05 Feb Mexico City – Food and Ruins on a budget
When you think of Mexico City do you think of violence, cartels, murders, and just danger in general?
Well, stop it. Mexico City gets a bad rap, but just like in any other city, there is danger. Keeping alert and aware of your surroundings is enough to keep yourself safe in Mexico’s largest city.
If you haven’t been here just out of fear alone, you are missing out. This was my second visit to Mexico City, and it is now it is one of my favorite cities in the world. Not only is this a budget travelers paradise, but you will be deeply engulfed in Mexican culture in this capital city more than you would in a tourist laden resort town.
Mexico City is huge, like epic huge. There are 20 million people living here and as you start to approach the airport from the sky all you can see from the window are houses on houses on houses. Direct flights from the US are as little as $175 – $350. I bought a one way ticket from Orlando and with tax the ticket on Volaris was $159. This is also a noisy city, so bring earplugs.
Due to it’s size, there is something for everyone. From art, to ruins, to unlimited amounts of food, festivals, museums, history, there is absolutely no shortage of things to see and do here. This is definitely not a boring, sleepy city, it is the polar opposite, it’s alive and thriving.
It’s way affordable. You can get dinner for around $6, and a two liter bottle of water will only set you back about $.50. If you are on a super budget, you can get street food from $.75 – $2. These tacos were $1.32.
Raise your hand if you like Mexican food! The food is legit the best in Mexico city, way better than in Cancun. I go ham when I am in Mexico eating everything I can shove into my face. And then I complain about having a ‘weight problem.’
I’ve eaten everywhere from nice restaurants, to village eateries, and street food. And no, I have have never gotten travel sickness from eating food anywhere in Mexico. In fact, the only time I have ever had what I thought was ‘travel sickness’ it turned out I needed an organ removed.
My top recommendations are tacos and elotes. You can find tacos virtually everywhere and they are delicious, my favorite are tacos al pastor – these are pork tacos that are mouthwatering. Add fresh squeezed lime, and if you’re brave enough, some of the local hot sauces provided. NOTE: Every single place will have a different sauce with a different level of spice, try just a tiny bit before dousing your food in it – I learned this the hard way, twice.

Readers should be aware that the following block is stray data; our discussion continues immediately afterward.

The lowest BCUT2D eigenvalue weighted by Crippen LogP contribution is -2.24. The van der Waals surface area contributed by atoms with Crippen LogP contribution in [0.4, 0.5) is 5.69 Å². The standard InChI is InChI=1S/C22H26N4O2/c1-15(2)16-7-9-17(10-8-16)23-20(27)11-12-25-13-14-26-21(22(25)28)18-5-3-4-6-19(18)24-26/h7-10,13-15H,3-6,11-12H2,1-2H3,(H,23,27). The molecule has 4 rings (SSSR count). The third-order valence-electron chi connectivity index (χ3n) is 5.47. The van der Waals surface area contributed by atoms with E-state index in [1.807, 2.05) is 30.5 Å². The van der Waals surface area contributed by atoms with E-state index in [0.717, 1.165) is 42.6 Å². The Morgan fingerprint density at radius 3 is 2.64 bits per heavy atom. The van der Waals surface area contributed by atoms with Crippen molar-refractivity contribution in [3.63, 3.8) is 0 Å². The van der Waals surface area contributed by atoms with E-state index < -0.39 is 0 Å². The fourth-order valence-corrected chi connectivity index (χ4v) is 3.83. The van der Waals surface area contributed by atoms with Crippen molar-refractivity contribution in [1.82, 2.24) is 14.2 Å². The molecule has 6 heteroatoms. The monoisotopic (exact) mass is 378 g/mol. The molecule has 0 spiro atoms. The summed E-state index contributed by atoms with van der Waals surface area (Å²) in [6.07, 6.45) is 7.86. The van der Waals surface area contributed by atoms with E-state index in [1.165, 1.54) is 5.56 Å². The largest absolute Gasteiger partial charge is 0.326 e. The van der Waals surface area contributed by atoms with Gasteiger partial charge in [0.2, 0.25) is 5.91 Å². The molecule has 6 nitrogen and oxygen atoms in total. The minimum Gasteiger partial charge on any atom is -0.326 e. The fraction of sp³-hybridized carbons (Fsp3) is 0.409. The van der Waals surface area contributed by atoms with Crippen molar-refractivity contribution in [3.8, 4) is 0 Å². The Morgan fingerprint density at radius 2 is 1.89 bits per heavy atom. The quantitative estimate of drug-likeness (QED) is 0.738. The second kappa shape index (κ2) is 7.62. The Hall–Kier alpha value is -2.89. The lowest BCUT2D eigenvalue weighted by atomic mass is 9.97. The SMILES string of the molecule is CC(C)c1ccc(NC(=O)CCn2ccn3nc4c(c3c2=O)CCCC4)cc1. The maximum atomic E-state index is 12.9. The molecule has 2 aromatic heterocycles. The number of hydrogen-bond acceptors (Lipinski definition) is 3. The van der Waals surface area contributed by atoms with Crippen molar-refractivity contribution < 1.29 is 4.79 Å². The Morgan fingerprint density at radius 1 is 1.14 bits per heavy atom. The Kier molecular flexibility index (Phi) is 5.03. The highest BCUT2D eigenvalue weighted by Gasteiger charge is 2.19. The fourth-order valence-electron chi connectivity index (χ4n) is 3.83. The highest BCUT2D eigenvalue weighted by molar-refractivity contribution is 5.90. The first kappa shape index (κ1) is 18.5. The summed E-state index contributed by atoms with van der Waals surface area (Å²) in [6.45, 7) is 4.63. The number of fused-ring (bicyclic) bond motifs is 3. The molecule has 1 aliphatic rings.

Elotes, aka Mexican Corn. Mostly sold in the evenings from street vendors, these will change your life and your waist line. An ear of corn smothered in mayonnaise, cheese, and chili; this sounds horrific, but is the best treat I offer myself in Mexico City.
I am lucky in the sense that one of my good friends lives here so when I visit I am able to stay with her or one of her friends. However, after seeing a few different locations in the city I would unanimously recommend staying in Coyacán. This to me is the vision of what Mexico is – full of vendors, a large city square, plenty of eateries, local art to buy, and the Frida Kahlo museum is there.
The Zona Rosa, historic center, or downtown, are also great locations as well depending on your needs. Keep in mind that traffic in Mexico City is a nightmare so wherever you choose stay, make sure it is relatively close to the things you personally want to see.
A budget hotel can range from $20-$40/night, and a hostel will run $5-$15/night.
Like the Aztecs? Or history in general? An hour outside of the city you will find some of the best Aztec ruins in all of Mexico in Teotihucan. This is without a doubt worth a visit. We spent the entire day there, arriving by car and paying the entrance fee of about $2 we joined a free tour and each tipped our guide about $2. There are several tours going daily, ask at your hotel and hostel, they range from $20-$75 depending on the level of service.
There are two ways to see the ruins – the long way and the short way. The long way starts at the back of the park and you walk all the way to the Pyramid of the Sun. The short way is a quick version of the tour, you just walk in at the Pyramid of the Sun. I recommend the long way. Bring sunscreen, a bottle of water, and a snack bar. It is hot and there aren’t any vendors inside the park.
Mexicans are some of the nicest, most honest people I’ve encountered on my travels. I left my Dior sunglasses in a restaurant the first night I arrived and I thought for sure they would be gone. We went back the next day and the same waiter went to retrieve them from the host stand from me. I couldn’t believe it, in city I have been trained to believe is so dangerous, someone held onto my pricey sunglasses.
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